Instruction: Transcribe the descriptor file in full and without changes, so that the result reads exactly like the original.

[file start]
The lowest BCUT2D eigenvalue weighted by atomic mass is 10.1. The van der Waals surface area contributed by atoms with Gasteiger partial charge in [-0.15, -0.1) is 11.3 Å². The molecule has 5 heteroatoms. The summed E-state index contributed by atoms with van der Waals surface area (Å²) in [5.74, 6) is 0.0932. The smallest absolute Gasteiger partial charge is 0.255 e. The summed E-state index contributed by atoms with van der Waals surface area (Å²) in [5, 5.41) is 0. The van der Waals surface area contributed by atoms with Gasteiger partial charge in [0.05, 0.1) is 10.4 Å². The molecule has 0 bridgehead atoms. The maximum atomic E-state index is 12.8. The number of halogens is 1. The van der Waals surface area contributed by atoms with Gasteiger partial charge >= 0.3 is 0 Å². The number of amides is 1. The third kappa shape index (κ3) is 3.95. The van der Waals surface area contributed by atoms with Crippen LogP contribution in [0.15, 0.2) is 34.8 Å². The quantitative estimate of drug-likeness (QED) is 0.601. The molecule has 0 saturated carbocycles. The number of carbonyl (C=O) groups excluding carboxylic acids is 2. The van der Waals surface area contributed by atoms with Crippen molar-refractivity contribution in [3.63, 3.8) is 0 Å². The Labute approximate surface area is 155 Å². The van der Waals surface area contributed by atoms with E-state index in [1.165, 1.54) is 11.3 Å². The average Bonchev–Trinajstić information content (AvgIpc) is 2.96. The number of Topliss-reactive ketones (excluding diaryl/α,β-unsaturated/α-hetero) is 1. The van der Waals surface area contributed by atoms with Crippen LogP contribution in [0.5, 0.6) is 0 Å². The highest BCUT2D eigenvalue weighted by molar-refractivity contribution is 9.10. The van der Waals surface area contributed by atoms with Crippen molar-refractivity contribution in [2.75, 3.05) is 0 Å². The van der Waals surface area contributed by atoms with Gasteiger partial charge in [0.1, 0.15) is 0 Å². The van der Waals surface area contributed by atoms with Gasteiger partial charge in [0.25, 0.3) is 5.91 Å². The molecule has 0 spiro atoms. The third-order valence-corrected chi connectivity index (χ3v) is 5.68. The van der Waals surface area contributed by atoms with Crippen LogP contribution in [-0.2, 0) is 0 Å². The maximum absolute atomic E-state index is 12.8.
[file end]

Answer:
The lowest BCUT2D eigenvalue weighted by atomic mass is 10.1. The van der Waals surface area contributed by atoms with Gasteiger partial charge in [-0.15, -0.1) is 11.3 Å². The molecule has 5 heteroatoms. The summed E-state index contributed by atoms with van der Waals surface area (Å²) in [5.74, 6) is 0.0932. The smallest absolute Gasteiger partial charge is 0.255 e. The summed E-state index contributed by atoms with van der Waals surface area (Å²) in [5, 5.41) is 0. The van der Waals surface area contributed by atoms with Gasteiger partial charge in [0.05, 0.1) is 10.4 Å². The molecule has 0 bridgehead atoms. The maximum atomic E-state index is 12.8. The number of halogens is 1. The van der Waals surface area contributed by atoms with Gasteiger partial charge >= 0.3 is 0 Å². The number of amides is 1. The third kappa shape index (κ3) is 3.95. The van der Waals surface area contributed by atoms with Crippen LogP contribution in [0.15, 0.2) is 34.8 Å². The quantitative estimate of drug-likeness (QED) is 0.601. The molecule has 0 saturated carbocycles. The number of carbonyl (C=O) groups excluding carboxylic acids is 2. The van der Waals surface area contributed by atoms with Crippen molar-refractivity contribution in [3.63, 3.8) is 0 Å². The Labute approximate surface area is 155 Å². The van der Waals surface area contributed by atoms with E-state index in [1.165, 1.54) is 11.3 Å². The average Bonchev–Trinajstić information content (AvgIpc) is 2.96. The number of Topliss-reactive ketones (excluding diaryl/α,β-unsaturated/α-hetero) is 1. The van der Waals surface area contributed by atoms with Crippen LogP contribution in [0.5, 0.6) is 0 Å². The highest BCUT2D eigenvalue weighted by molar-refractivity contribution is 9.10. The van der Waals surface area contributed by atoms with Crippen molar-refractivity contribution in [2.75, 3.05) is 0 Å². The van der Waals surface area contributed by atoms with Gasteiger partial charge in [0.1, 0.15) is 0 Å². The van der Waals surface area contributed by atoms with Gasteiger partial charge in [0.25, 0.3) is 5.91 Å². The molecule has 0 spiro atoms. The third-order valence-corrected chi connectivity index (χ3v) is 5.68. The van der Waals surface area contributed by atoms with Crippen LogP contribution in [-0.2, 0) is 0 Å². The maximum absolute atomic E-state index is 12.8.